Wednesday, December 7, 2022 Dec 7, 2022
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Summer Fiction

Dallas Summer Reading Series: Early Retirement

The Robocop producers gifted Dallas one of seven replicas of the suit. And who better to take ownership of it, all these decades later, than the recently retired man who had maintained City Hall since 1978.
By Blake Kimzey |
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Tatjana Junker

Frank Foster was encouraged to take early retirement in January 2019 and decided his legacy was gathering dust in the bowels of Dallas City Hall.

For 40 years, Frank had been the unofficial mayor of City Hall. In early ’78, he was Hire No. 3 for building maintenance. In the Navy, he’d spent his time on the merchant ships of the Military Sea Transportation Service delivering equipment and supplies to the allies in Vietnam, and when Frank came home, he figured taking care of a building was a peaceful way to build a life in East Dallas and raise a family along the way. 

He donned his blue collar a few months before the Hall opened to the public. The first mayor Frank worked for was Robert Folsom, who told stories of playing with three Heisman Trophy winners at SMU and pushed to break ground on Reunion Area, which meant Frank eventually got free tickets to see Brad Davis rocket bounce passes to Rolando Blackman several times a year. 

But that was 10 mayors ago.

Now, if you unrolled a set of plans, you’d circle a section of basement that included a large storage area banded with chain link. After RoboCop wrapped in October ’86, the producers gifted Dallas a full-size costume (tailored for Peter Weller’s stunt double) as a thank-you for letting the crew film at 22 locations across the city, including the Mary Kay Cosmetics factory. 

The RoboCop costume weighed 64 pounds, a laser-cut mash of flexible foam latex, polyurethane, and fiberglass. Only seven were made, including a fireproof version that landed in a Planet Hollywood in Las Vegas. The one in the basement of Dallas City Hall was the only one not in a memorabilia collection somewhere, and after more than 30 years in a wooden crate, it had been forgotten and stacked in a dark corner under a bank of rust-tipped sprinkler heads. 

Frank reasoned he was the only one left at City Hall who even knew about the RoboCop suit. 

To be certain, he’d go around asking his coworkers if they remembered when Sting was in town to film Dune at Dallas City Hall with David Lynch in ’83, and everyone would say, Yeah, of course I remember that, even though Dune was filmed in Mexico. Knowing there was no institutional memory of RoboCop was all Frank needed to make a play before handing in his keycard. 

It meant something to Frank because he was an extra in the hostage negotiation scene in RoboCop, a SWAT team member on hand when Councilman Miller takes the mayor hostage, and his demands include a new Ford Taurus with cruise control. But RoboCop shows up and swiftly cancels Miller’s plans by throwing him out a window. Frank also appears a second time, over RoboCop’s right shoulder at the gun range, his mouth agape as RoboCop takes out his Auto 9 select-fire machine pistol and sends 50 rounds downrange in two seconds. Like Dirty Harry with ball bearings.

The producers wanted to use the I.M. Pei-designed building as the exterior for the fictional Omni Consumer Products Headquarters. Frank had escorted the location scouts on a tour of City Hall, from the basement to the roof, soup to nuts. The next thing Frank knew, he was standing with a prop gun listening to Paul Verhoeven shout ACTION!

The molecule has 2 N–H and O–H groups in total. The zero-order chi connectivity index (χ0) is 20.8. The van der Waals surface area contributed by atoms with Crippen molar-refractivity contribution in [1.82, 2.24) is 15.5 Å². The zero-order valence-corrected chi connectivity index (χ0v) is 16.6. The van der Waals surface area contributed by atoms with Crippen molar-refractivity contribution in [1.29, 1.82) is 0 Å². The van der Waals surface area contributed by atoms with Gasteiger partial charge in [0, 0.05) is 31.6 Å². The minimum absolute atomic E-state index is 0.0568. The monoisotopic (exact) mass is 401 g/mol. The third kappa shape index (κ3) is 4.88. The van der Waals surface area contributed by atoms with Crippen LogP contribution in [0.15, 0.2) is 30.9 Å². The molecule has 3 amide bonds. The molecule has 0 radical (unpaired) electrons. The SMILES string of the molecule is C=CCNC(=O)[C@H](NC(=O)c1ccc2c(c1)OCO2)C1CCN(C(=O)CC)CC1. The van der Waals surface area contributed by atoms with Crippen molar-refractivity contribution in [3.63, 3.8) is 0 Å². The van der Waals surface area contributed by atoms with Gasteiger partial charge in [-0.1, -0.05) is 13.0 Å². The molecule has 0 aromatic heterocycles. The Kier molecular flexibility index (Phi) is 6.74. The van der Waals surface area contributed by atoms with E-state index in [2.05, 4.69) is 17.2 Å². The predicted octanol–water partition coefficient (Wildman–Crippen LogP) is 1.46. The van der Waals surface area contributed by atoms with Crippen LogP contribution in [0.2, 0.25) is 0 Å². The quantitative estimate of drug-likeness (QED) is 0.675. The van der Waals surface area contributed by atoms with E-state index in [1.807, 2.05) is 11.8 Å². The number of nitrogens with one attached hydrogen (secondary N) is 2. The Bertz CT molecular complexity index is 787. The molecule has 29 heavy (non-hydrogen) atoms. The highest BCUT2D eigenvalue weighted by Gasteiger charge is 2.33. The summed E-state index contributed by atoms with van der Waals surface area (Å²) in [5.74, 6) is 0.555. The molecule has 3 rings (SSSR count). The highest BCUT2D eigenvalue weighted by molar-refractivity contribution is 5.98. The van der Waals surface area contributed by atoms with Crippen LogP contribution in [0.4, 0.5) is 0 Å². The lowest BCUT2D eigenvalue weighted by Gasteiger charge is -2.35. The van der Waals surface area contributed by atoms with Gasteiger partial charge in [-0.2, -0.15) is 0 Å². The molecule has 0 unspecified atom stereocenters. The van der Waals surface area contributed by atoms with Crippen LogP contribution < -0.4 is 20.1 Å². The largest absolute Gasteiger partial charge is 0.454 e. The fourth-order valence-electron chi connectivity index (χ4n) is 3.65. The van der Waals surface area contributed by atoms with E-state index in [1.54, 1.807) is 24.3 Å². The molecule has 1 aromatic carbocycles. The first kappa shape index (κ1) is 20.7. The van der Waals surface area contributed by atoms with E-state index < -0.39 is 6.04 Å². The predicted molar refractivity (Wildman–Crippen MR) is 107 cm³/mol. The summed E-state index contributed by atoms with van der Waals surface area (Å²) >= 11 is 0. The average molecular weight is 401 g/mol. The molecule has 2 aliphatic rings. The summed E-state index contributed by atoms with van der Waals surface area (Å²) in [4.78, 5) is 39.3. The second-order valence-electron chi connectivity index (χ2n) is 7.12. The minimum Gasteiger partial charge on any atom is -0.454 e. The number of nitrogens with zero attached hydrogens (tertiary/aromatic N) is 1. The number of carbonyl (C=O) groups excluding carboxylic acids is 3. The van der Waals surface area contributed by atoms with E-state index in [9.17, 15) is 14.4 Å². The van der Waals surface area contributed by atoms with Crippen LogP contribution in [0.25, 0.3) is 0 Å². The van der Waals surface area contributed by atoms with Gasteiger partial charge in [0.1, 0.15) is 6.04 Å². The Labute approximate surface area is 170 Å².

You could see Frank clear as the pixels in a Zelda shrub in the SWAT scene, but he was right there at the gun range standing behind RoboCop. Frank’s name made the end credits, and his wife, Anne, framed the poster and put it in his man cave in ’87. 

Standing upright for display the RoboCop suit took up an entire wooden crate, and Frank couldn’t just dolly it out the front door. So he had to improvise. Why not walk out the front door wearing it?

A heist usually has a mastermind and a team. Frank was all of these rolled into one. The only thing he couldn’t control were the service elevator cameras and their operator, Lloyd Darvish. But Lloyd was a millennial whose nose was glued to his phone. Frank could get past him when he was eyes deep in a TikTok algorithm. 

Several weeks before Frank’s final day, he started taking his lunch break in the basement. He’d unlock the chain link, wend his way through the labyrinth of forgotten boxes, and disassemble the suit one piece at a time so that it could fit in two duffle bags stashed under his desk. 

On his last day, the brass at City Hall threw Frank a party. They got a red velvet cake from Albertsons and planned to see him off in the breakroom. While they assembled, Frank decamped to a bathroom and fastened the RoboCop suit to his body. When he glanced at himself in the mirror, Frank felt like a million bucks.

In the breakroom, tens of people, including the mayor, made a horseshoe around the table and started clapping and laughing when Frank came through the door. What a ham, they thought, showing up in a $50 RoboCop costume! 

They ate cake and told stories of the good old days and prodded Frank to tell them about the time he walked Hollywood producers through the corridors of City Hall. After the last bit of cake had been eaten, Frank said his goodbyes. He walked up to the mayor and issued RoboCop’s three Prime Directives: serve the public trust, protect the innocent, and uphold the law

Frank walked out the front door the way Alex Murphy would have, like a total badass. Outside, Anne was waiting, idling in her 2015 Ford Taurus complete with cruise control. The future was in front of them, and Frank had the final piece for his man cave. 

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